LIFE SKETCH OF REUBEN ROSS BARZEE
Contributor: Anne Ryan Created: 1 year ago Updated: 1 year ago
LIFE SKETCH OF
REUBEN ROSS BARZEE
April 30, 1946 - June 22, 1992
(Given at his funeral)
ON APRIL 30, 1946, a bundle of joy was born in the Rigby maternity home to George and Vera Barzee. He had a hard time coming into this world and was blue when he finally arrived, but after just a few hours he was fine. His parents took him home to two brothers and two sisters: Doyle, Maxine, Vivian, and Bruce. Later he gained two more brothers and two more sisters: Allen, Larraine, Joyce, and Bryant.
The family home was in Roberts and there he always stayed. From the time he was young, he always liked to swim in the canal, ice skate on the slough, hunt and fish, and tinker with mechanical things. When he was big enough to ride one, he was also quite a motorcycle buff.
When he was just three or four, he and Bruce had quite a river adventure up at Birch Creek. They dragged the old tub down to the spring at the ranch house and thought they could make their get-away from Grandma by floating in the tub down the creek, because she was coming after them with a stick. They both jumped into the tub taunting, "Ha ha, Grandma, you can't catch us." But the tub bottomed out and she caught them anyway.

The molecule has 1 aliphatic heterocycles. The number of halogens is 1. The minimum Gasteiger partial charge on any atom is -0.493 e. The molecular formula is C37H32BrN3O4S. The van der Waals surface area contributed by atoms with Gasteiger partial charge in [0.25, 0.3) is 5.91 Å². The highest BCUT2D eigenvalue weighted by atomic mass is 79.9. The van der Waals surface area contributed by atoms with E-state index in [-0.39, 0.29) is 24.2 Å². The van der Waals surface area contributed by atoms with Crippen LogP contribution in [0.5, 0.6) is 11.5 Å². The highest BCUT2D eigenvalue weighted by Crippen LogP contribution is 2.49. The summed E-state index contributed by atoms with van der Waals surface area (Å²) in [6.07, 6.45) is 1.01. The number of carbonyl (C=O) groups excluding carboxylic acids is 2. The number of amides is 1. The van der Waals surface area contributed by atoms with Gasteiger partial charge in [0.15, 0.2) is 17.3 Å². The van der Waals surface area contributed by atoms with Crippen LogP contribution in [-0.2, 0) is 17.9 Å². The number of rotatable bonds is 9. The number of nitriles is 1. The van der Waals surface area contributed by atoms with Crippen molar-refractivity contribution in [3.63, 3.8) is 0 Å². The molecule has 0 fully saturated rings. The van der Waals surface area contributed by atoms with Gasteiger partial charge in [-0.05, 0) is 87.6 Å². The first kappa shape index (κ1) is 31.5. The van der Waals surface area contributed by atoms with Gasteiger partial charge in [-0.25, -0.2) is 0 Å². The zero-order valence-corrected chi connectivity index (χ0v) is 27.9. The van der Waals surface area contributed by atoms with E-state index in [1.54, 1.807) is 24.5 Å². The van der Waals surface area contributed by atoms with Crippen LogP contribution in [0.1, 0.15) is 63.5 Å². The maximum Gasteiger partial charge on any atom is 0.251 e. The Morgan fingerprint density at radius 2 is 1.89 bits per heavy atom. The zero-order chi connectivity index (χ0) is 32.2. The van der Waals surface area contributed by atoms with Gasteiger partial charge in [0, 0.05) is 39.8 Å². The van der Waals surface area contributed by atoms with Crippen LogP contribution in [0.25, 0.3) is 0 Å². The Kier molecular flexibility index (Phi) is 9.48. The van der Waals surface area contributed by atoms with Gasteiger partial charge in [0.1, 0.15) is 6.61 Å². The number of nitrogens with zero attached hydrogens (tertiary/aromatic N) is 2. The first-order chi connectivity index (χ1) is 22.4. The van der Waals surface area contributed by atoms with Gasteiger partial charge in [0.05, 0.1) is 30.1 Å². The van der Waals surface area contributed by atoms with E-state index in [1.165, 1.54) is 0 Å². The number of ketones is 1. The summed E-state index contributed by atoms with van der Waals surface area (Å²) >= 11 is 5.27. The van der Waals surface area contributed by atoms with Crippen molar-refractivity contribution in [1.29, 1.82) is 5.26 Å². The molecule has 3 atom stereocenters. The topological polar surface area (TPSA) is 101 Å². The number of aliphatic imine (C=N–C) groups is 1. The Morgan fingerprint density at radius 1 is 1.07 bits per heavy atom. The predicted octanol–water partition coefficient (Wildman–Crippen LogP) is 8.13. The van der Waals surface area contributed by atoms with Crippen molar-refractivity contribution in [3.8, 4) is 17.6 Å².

Reuben has been known affectionately as "Bushy" most of his life--a name given to him by Aunt Marcia Harkness. When he was four or five years old, he went up to Aunt Marcia's. She had a box of assorted nuts stored under her bed and he went and pulled the box out, ate what nuts he wanted, and then slid the box back under the bed. So Aunt Marcia called him an old bushy-tailed squirrel. He started out the door and got part-way home before he thought of a good comeback. He turned right around, went back, opened the door, and said, "Mawshee, yo' an old cow tud." She laughed over that for years, and the name "Bushy" stuck with him all these many years.